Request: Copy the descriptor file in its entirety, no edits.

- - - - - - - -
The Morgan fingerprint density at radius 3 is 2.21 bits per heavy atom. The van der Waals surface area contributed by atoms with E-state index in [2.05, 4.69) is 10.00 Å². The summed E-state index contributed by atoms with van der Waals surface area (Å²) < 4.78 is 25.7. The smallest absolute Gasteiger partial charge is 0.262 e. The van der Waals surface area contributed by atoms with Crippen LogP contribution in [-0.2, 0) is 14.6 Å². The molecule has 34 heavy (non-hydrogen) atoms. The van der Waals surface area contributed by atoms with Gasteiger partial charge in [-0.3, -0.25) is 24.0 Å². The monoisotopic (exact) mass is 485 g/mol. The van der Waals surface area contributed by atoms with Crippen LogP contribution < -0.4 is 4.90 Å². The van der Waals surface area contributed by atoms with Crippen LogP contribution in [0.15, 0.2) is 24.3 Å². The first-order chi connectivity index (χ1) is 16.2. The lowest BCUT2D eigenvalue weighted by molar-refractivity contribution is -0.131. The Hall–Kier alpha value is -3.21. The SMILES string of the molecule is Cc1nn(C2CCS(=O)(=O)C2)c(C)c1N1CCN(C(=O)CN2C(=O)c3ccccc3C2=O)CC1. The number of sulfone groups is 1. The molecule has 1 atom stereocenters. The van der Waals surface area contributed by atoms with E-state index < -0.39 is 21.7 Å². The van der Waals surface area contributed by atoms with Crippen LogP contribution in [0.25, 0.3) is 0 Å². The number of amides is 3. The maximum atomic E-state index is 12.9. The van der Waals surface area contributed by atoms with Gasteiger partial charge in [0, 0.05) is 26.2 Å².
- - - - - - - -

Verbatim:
The Morgan fingerprint density at radius 3 is 2.21 bits per heavy atom. The van der Waals surface area contributed by atoms with E-state index in [2.05, 4.69) is 10.00 Å². The summed E-state index contributed by atoms with van der Waals surface area (Å²) < 4.78 is 25.7. The smallest absolute Gasteiger partial charge is 0.262 e. The van der Waals surface area contributed by atoms with Crippen LogP contribution in [-0.2, 0) is 14.6 Å². The molecule has 34 heavy (non-hydrogen) atoms. The van der Waals surface area contributed by atoms with Gasteiger partial charge in [-0.3, -0.25) is 24.0 Å². The monoisotopic (exact) mass is 485 g/mol. The van der Waals surface area contributed by atoms with Crippen LogP contribution < -0.4 is 4.90 Å². The van der Waals surface area contributed by atoms with Crippen LogP contribution in [0.15, 0.2) is 24.3 Å². The first-order chi connectivity index (χ1) is 16.2. The lowest BCUT2D eigenvalue weighted by molar-refractivity contribution is -0.131. The Hall–Kier alpha value is -3.21. The SMILES string of the molecule is Cc1nn(C2CCS(=O)(=O)C2)c(C)c1N1CCN(C(=O)CN2C(=O)c3ccccc3C2=O)CC1. The number of sulfone groups is 1. The molecule has 1 atom stereocenters. The van der Waals surface area contributed by atoms with E-state index < -0.39 is 21.7 Å². The van der Waals surface area contributed by atoms with Crippen LogP contribution in [0.25, 0.3) is 0 Å². The number of amides is 3. The maximum atomic E-state index is 12.9. The van der Waals surface area contributed by atoms with Gasteiger partial charge in [0, 0.05) is 26.2 Å².